C# Specifications

Learn about how to write C# specifications

All the C# code has been specified by using Machine Specifications with an adapted style. Since we’re using this for specifying units as well, we have a certain structure to reflect this. The structure is reflected in the folder structure and naming of files.

Folder structure

The basic folder structure we have is:

(project to specify).Specs
        for_(unit to specify)
            when_(behavior to specify).cs

A concrete sample of this would be:


The implementation SHOULD then look something like this :

    public class when_committing : given.a_command_context_for_a_simple_command_with_one_tracked_object_with_one_uncommitted_event
        static UncommittedEventStream   event_stream;

        Establish context = () => event_store_mock.Setup(e=>e.Save(Moq.It.IsAny<UncommittedEventStream>())).Callback((UncommittedEventStream s) => event_stream = s);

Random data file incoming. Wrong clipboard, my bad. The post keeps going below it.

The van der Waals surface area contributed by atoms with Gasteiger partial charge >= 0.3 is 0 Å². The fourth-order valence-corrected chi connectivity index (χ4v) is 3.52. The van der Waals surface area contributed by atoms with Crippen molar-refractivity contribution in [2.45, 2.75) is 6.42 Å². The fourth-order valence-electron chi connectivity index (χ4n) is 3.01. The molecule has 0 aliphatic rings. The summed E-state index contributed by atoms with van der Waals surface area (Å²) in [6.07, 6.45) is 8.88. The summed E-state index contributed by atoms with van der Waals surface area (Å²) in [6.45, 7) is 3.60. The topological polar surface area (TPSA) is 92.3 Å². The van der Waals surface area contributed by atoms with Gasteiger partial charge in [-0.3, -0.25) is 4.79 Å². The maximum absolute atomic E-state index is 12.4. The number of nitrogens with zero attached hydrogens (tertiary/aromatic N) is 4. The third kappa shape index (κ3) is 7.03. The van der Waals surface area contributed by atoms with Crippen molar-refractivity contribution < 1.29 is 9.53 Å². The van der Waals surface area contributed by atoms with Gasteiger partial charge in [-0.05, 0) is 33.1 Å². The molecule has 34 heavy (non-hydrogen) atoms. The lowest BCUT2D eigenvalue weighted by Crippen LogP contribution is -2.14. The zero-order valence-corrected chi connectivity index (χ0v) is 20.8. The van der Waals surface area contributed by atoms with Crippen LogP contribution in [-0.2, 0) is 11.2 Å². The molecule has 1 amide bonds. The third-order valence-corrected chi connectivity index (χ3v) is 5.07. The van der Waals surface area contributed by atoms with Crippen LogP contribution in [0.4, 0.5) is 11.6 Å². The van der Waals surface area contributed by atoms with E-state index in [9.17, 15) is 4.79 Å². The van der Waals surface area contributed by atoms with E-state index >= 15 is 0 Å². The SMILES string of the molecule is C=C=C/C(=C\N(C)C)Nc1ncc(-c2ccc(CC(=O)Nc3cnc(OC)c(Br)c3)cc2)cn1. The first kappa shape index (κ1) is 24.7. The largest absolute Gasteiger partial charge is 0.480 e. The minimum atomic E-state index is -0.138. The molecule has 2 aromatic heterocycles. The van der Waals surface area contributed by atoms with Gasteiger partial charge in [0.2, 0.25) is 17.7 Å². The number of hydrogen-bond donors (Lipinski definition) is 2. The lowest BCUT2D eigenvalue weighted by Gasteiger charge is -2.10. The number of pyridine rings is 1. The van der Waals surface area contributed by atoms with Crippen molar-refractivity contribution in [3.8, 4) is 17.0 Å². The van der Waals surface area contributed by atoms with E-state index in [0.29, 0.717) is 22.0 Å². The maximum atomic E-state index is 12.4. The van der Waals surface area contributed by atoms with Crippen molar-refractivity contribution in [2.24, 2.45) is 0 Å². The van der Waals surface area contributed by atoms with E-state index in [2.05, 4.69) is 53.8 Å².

Because of = () => command_context.Commit();

        It should_call_save = () => event_stream.ShouldNotBeNull();
        It should_call_save_with_the_event_in_event_stream = () => event_stream.ShouldContainOnly(uncommitted_event);
        It should_commit_aggregated_root = () => aggregated_root.CommitCalled.ShouldBeTrue();

The specifications should read out very clearly in plain English, which makes the code look very different from what we do for our units. For instance we use underscore (_) as space in type names, variable names and the specification delegates. We also want to keep things as one-liners, so your Establish, Because and It statements should preferably be on one line. There are some cases were this does not make any sense, when you need to verify more complex scenarios. This also means that an It statement should be one assert. Moq is used for for handling mocking / faking of objects.

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